Saturday, January 31, 2015

Basted Eggs

Room temperature eggs and tablespoon of water
If you haven't figured it out by now, I am a breakfast person. Ever since I was a little boy I was told that breakfast is the most important meal of the day. If I don't have something to eat for breakfast, my butt is dragging until the early afternoon. For me a good breakfast sets the tone for the entire day.
When I think about how I want my eggs prepared, I would have to say that it really depends on my mood. I like my eggs soft or hard boiled, poached, basted, fried, scrambled, or made into an omelet.  Almost everyone knows what a poached egg is, but a basted egg? When was the last time you heard someone order basted eggs? What is that little known cooking method? It is basically a cross between a poached egg and a fried egg, that usies live steam to finish cooking the top of the egg. Basted eggs are a slightly healthier way to enjoy your eggs.
Melt butter in the pan
Requesting basted eggs in a restaurant is likely to be met with a puzzled look on your server's face. It just doesn't happen that often. It's not that they're hard to make, but do require an understanding of the technique involved. 
You're going to need a preheated non-stick, or stainless steel skillet with a little butter (okay I used more), with a drop of vegetable oil mixed with it to keep the butter from burning. You will also need some water to create the steam and a lid, preferably glass to hold the steam and allow you to view the cooking of the eggs.
Slip the eggs into the pan
Once the butter and oil is melted and combined, crack a couple eggs into a glass ramekin. Slip the eggs into the pan trying to hold the yolks closely together. If the pan is hot enough, the egg whites should start to cook immediately. Lightly season the eggs with salt and fresh ground black pepper. Once the egg whites are beginning to set, add about 3 Tablespoons of water around the eggs, give the fry pan a shake to get the water moving around the eggs to all parts of the skillet. The water will begin steaming immediately.
Just about time to add water
Cover the pan and let the steam from the water cook the top of the egg. It helps if the lid is glass so that you can monitor the egg cooking progress to your liking.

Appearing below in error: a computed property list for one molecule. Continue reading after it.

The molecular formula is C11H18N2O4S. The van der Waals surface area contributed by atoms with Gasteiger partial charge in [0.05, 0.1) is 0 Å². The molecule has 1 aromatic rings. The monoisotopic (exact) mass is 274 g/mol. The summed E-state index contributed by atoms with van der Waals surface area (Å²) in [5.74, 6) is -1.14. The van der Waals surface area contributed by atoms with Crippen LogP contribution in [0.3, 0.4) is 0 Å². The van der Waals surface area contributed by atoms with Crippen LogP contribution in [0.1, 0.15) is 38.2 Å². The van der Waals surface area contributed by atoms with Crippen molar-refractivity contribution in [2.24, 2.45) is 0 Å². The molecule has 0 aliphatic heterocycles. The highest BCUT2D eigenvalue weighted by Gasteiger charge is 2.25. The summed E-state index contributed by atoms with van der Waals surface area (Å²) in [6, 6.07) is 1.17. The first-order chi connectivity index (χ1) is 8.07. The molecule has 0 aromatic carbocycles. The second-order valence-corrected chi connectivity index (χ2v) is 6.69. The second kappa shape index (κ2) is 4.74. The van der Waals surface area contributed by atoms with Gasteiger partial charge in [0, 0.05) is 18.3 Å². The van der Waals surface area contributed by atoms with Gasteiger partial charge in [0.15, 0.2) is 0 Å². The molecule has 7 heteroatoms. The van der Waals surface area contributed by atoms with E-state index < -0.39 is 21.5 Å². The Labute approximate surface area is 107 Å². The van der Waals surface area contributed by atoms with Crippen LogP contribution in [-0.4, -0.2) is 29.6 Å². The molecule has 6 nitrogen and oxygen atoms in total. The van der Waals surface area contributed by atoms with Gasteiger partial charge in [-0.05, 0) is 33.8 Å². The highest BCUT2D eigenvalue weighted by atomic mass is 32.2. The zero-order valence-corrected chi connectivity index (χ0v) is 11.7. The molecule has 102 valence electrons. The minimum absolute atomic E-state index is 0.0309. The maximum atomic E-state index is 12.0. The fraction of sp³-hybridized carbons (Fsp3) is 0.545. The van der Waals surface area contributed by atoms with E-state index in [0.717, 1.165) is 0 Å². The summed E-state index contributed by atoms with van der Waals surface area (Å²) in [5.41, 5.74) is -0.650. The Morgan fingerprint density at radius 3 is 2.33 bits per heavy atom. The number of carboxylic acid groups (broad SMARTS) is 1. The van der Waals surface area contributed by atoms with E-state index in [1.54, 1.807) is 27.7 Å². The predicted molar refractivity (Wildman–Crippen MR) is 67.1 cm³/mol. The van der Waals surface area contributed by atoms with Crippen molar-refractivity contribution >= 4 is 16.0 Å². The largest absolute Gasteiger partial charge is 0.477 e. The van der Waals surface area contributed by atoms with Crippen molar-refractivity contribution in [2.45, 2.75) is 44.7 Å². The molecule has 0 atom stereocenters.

The steam off the top starts cooking the top of the egg
Once the egg yolks have a white film on them and are cooked to your liking, remove the lid. The water also disperses the butter and oil from under the egg. 
To serve remove the basted eggs to a plate and serve with 3-4 slices of crispy smoked bacon and one slice of lightly buttered whole wheat toast.
How do you like your eggs?
2-3 teaspoons butter
1-2 drops vegetable oil
2 egg
1-2 tbsp. water
To baste an egg, first heat 2-3 teaspoons of butter and 1-2 drops of vegetable oil in a non-stick, or stainless steel skillet over medium-low heat until hot. Then, crack the eggs into a ramekin or small bowl. Cracking your eggs into a small ramekin or bowl serves two purposes, to avoid getting shells in your eggs and to keep the egg yolks together for appearance purposes, since we eat with our eyes first. If you have a large egg ring, the egg whites will stay round too.
Once the butter is melted and blended with the oil, gently slide the eggs into the pan, and cook about 30 seconds. When the white of the eggs starts to turn opaque and lightly set add 1-3 tablespoons of water around the eggs. Immediately place the glass lid over the skillet to capture the steam, and cook 1½ to 2 minutes, or until cooked to your liking. It’s ready when the white is set and the yolk has a beautiful white finish.